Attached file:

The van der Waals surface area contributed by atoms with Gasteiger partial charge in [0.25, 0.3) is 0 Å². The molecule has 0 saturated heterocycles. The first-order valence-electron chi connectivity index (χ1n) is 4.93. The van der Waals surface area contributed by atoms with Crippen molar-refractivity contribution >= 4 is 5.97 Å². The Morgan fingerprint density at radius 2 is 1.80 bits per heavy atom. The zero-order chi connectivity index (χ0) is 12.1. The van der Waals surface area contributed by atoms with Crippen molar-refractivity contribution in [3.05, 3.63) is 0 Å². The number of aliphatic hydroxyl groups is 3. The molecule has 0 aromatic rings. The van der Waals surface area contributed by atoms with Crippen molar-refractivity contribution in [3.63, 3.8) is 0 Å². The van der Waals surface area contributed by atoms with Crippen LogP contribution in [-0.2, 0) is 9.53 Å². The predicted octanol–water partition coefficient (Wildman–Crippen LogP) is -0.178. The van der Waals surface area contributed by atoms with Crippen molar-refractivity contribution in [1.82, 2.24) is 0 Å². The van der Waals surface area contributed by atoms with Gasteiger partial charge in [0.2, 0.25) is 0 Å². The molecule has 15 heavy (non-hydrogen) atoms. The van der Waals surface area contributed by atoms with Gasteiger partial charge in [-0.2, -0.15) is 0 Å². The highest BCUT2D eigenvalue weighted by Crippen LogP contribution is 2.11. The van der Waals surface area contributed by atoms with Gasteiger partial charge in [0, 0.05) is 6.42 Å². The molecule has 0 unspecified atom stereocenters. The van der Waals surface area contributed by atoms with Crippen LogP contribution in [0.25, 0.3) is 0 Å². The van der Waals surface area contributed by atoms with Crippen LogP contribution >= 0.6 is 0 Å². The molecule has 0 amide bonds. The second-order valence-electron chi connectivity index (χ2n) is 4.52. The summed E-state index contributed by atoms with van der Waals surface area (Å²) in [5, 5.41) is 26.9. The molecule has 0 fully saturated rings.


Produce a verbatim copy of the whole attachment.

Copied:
The van der Waals surface area contributed by atoms with Gasteiger partial charge in [0.25, 0.3) is 0 Å². The molecule has 0 saturated heterocycles. The first-order valence-electron chi connectivity index (χ1n) is 4.93. The van der Waals surface area contributed by atoms with Crippen molar-refractivity contribution >= 4 is 5.97 Å². The Morgan fingerprint density at radius 2 is 1.80 bits per heavy atom. The zero-order chi connectivity index (χ0) is 12.1. The van der Waals surface area contributed by atoms with Crippen molar-refractivity contribution in [3.05, 3.63) is 0 Å². The number of aliphatic hydroxyl groups is 3. The molecule has 0 aromatic rings. The van der Waals surface area contributed by atoms with Crippen molar-refractivity contribution in [3.63, 3.8) is 0 Å². The van der Waals surface area contributed by atoms with Crippen LogP contribution in [-0.2, 0) is 9.53 Å². The predicted octanol–water partition coefficient (Wildman–Crippen LogP) is -0.178. The van der Waals surface area contributed by atoms with Crippen molar-refractivity contribution in [1.82, 2.24) is 0 Å². The van der Waals surface area contributed by atoms with Gasteiger partial charge in [0.2, 0.25) is 0 Å². The molecule has 15 heavy (non-hydrogen) atoms. The van der Waals surface area contributed by atoms with Gasteiger partial charge in [-0.2, -0.15) is 0 Å². The highest BCUT2D eigenvalue weighted by Crippen LogP contribution is 2.11. The van der Waals surface area contributed by atoms with Gasteiger partial charge in [0, 0.05) is 6.42 Å². The molecule has 0 unspecified atom stereocenters. The van der Waals surface area contributed by atoms with Crippen LogP contribution in [0.25, 0.3) is 0 Å². The van der Waals surface area contributed by atoms with Crippen LogP contribution >= 0.6 is 0 Å². The molecule has 0 amide bonds. The second-order valence-electron chi connectivity index (χ2n) is 4.52. The summed E-state index contributed by atoms with van der Waals surface area (Å²) in [5, 5.41) is 26.9. The molecule has 0 fully saturated rings.